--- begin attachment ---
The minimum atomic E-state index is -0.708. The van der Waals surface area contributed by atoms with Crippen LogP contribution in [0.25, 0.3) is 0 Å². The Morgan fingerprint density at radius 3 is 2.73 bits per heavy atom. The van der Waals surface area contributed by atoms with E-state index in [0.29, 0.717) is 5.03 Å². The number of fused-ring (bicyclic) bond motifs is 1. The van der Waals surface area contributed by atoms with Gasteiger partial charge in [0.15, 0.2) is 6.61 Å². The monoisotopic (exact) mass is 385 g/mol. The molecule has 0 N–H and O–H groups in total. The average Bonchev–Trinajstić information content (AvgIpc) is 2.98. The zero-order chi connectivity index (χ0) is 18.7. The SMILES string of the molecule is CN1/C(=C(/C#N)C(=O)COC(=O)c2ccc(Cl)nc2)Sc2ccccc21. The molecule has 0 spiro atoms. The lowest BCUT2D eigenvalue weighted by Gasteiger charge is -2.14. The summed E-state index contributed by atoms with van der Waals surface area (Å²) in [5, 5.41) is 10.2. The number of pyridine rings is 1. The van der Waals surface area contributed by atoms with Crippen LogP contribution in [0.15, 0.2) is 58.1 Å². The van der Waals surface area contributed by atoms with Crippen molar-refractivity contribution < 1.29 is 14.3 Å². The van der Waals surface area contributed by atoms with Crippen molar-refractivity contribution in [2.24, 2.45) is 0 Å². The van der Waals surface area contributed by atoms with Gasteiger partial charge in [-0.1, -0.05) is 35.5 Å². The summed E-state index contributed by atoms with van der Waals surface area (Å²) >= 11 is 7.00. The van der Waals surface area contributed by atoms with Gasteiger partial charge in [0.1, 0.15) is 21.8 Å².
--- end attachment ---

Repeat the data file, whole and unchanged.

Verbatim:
The minimum atomic E-state index is -0.708. The van der Waals surface area contributed by atoms with Crippen LogP contribution in [0.25, 0.3) is 0 Å². The Morgan fingerprint density at radius 3 is 2.73 bits per heavy atom. The van der Waals surface area contributed by atoms with E-state index in [0.29, 0.717) is 5.03 Å². The number of fused-ring (bicyclic) bond motifs is 1. The van der Waals surface area contributed by atoms with Gasteiger partial charge in [0.15, 0.2) is 6.61 Å². The monoisotopic (exact) mass is 385 g/mol. The molecule has 0 N–H and O–H groups in total. The average Bonchev–Trinajstić information content (AvgIpc) is 2.98. The zero-order chi connectivity index (χ0) is 18.7. The SMILES string of the molecule is CN1/C(=C(/C#N)C(=O)COC(=O)c2ccc(Cl)nc2)Sc2ccccc21. The molecule has 0 spiro atoms. The lowest BCUT2D eigenvalue weighted by Gasteiger charge is -2.14. The summed E-state index contributed by atoms with van der Waals surface area (Å²) in [5, 5.41) is 10.2. The number of pyridine rings is 1. The van der Waals surface area contributed by atoms with Crippen LogP contribution in [0.15, 0.2) is 58.1 Å². The van der Waals surface area contributed by atoms with Crippen molar-refractivity contribution < 1.29 is 14.3 Å². The van der Waals surface area contributed by atoms with Crippen molar-refractivity contribution in [2.24, 2.45) is 0 Å². The van der Waals surface area contributed by atoms with Gasteiger partial charge in [-0.1, -0.05) is 35.5 Å². The summed E-state index contributed by atoms with van der Waals surface area (Å²) >= 11 is 7.00. The van der Waals surface area contributed by atoms with Gasteiger partial charge in [0.1, 0.15) is 21.8 Å².